Happy Hump Day!
Today’s featured “gamer” is Joseph Saulter.
Joe Saulter is the chairman of the Game Design and Development Department at American Intercontinental University and CEO of Entertainment Arts Research (EARI), the first African-American owned 3-D video game companies in the nation. He is also a co-founder of the Urban Video Game Academy, headquartered in Atlanta, GA.
Joe has collaborated with Sony, Vivendi, Warner Bro, Blizzard and software developer Softimage on numerous gaming ventures. He also serves on the steering committe of the Bill Gates Group initiative Blacks in Gaming.
Joseph launched EARI to take gaming into markets the industry has overlooked and ignored, including faith communities and the authentic urban scene. His goal: to create an industry powerhouse built on games and interactive media that serve genres, communities and people who rarely see themselves and their experiences reflected onscreen. He is also the author of a series of texbooks on Gaming Design and Development, published by McGraw-Hill.
Joe spoke to joystiq.com about the lack of diversity in the gaming industry during Microsoft’s Blacks In Gaming 200 meeting:
He says, “It’s great to see that things are happening and we are getting toward the vision, but it’s still not the reality.” He says the potential influence that diversity would bring to the industry isn’t being recognized. Explaining he’s spent his life as a black man, he half-jokingly says when he looks around the game industry he feels himself asking the question, “Why should I have to be a white man? … Meaning I bring a unique characteristic in my African-American culture. It would be nice to bring my cultural expertice into an arena. We go into this white business — and it’s not that the business is white. It’s that the culture in the business is white. I’d like to see people create what I am in games and be accepted for what I do.”
Saulter says the industry is like a “horse with blinders” on when it comes to issues of diversity. It’s not that they are outright ignoring minorities, it’s just that the focus is so straight ahead and narrow, companies don’t take the time to reach out. He says there are programs like the Urban Video Game Academy based in Atlanta, Maryland and Washington D.C., which attempt to get kids into game design and should be looked at as an opportunity by developers to find potential talent. He compared getting a job in the industry like riding a horse. He believes that minorities don’t care if they get knocked off the horse, that’s only fair — but they’d still like a chance to ride.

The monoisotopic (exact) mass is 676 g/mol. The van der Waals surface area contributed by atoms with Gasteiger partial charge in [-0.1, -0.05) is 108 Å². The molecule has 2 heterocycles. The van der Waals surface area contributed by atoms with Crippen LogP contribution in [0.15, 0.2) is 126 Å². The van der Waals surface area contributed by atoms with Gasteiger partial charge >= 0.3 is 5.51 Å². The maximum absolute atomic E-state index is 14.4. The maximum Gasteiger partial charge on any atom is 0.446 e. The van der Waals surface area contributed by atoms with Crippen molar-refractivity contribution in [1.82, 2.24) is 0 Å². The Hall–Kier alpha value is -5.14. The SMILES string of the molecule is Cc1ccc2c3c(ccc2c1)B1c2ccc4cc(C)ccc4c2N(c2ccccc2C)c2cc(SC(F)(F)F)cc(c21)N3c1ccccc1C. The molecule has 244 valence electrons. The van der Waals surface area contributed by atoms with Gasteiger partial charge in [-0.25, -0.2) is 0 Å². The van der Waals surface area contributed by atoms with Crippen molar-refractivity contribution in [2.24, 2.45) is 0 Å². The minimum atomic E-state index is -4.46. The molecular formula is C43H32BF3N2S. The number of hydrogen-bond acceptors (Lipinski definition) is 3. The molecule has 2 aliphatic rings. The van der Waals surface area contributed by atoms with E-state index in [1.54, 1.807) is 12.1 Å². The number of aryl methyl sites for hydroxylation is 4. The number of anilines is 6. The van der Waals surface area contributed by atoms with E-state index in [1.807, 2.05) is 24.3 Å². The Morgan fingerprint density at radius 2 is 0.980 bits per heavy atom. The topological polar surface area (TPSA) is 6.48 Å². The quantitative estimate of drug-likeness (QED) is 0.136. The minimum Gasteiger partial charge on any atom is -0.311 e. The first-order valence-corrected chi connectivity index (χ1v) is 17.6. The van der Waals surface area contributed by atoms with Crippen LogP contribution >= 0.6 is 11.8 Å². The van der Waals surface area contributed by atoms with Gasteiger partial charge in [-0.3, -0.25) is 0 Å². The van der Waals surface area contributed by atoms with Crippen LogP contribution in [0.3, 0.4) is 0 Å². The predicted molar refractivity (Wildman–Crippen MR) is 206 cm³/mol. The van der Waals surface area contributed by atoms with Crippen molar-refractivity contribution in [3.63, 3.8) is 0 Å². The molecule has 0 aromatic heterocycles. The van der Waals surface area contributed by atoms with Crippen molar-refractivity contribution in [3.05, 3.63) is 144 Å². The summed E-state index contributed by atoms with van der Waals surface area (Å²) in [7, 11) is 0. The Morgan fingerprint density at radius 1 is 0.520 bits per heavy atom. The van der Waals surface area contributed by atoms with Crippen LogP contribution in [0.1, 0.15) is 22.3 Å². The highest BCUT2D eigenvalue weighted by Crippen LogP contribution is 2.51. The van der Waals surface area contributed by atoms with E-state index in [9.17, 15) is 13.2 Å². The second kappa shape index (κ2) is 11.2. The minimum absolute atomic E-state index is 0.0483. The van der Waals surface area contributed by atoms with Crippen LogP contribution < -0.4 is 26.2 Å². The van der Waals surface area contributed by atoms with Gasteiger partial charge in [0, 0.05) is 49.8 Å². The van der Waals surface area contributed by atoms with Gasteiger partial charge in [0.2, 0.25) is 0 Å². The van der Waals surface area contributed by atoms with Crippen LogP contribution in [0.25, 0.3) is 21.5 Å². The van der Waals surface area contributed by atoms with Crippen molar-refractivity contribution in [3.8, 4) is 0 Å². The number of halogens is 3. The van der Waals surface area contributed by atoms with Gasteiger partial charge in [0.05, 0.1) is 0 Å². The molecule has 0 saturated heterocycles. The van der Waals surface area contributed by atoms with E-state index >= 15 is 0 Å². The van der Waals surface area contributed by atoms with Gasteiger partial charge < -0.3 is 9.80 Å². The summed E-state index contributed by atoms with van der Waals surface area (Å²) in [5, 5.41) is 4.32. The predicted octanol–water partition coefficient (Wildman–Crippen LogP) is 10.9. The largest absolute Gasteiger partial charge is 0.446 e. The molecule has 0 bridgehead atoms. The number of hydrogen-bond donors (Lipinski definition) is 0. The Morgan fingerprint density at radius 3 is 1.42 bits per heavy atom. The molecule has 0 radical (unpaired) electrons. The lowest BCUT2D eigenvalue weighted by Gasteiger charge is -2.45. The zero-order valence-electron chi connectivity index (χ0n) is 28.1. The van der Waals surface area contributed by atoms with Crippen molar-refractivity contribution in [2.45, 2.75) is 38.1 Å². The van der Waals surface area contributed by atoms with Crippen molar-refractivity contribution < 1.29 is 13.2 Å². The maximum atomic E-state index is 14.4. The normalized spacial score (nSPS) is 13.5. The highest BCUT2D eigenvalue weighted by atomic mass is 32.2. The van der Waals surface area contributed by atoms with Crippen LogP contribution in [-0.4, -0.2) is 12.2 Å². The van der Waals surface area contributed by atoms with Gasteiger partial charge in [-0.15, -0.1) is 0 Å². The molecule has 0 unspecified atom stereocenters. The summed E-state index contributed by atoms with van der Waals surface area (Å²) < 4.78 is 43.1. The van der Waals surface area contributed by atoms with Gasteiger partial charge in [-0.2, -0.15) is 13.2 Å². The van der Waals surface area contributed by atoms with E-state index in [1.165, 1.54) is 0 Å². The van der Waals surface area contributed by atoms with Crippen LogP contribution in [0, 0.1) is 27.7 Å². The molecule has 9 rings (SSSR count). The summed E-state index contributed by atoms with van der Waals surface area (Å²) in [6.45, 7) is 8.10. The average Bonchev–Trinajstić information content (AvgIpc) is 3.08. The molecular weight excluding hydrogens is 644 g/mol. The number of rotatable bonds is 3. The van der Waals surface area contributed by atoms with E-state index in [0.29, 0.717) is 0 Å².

On March 7, 2012 TV One and EARI announced a partnership creating a partnership formed to create the Urban Game Jam, a game design and development competition for African American game developers. Urban Game Jam is designed to promote diversity in the gaming industry and offer urban game developers a new, high profile opportunity to exhibit video games and music produced for the industry. The announcement was made at the Game Developers Conference in San Francisco.
“African Americans play video games in huge numbers, but represent a tiny portion of the game developing profession,” said TV One Digital Media Vice President Allison Rand. “There has been research showing that this trend may lead to the scarcity and/or stereotyping of black characters in video games. We are very excited about this contest and this partnership with Entertainment Arts Research and look forward to helping stimulate and encourage the proliferation of content by black game developers.”
“We have an opportunity to add a symphony of innovative, creative content to the video game industry, said Joseph Saulter, CEO of Entertainment Arts Research Inc. “Technology has opened a window for diversity and African American game developers are changing the complexion of the industry with culturally sensitive video games and musical style. The Urban Game Jam is our way of introducing the video game industry to amazing African American comic book characters and science fiction stories from a universal perspective.
“We hope this contest will generate participation from innovative content developers in game design, programmers, artists, and musicians, and bring to light both new talent within the industry, and recognition to some talented individuals who may have been working for quite some time to break through,” Saulter added.
Below is a picture of participants in the Urban Video Game Academy: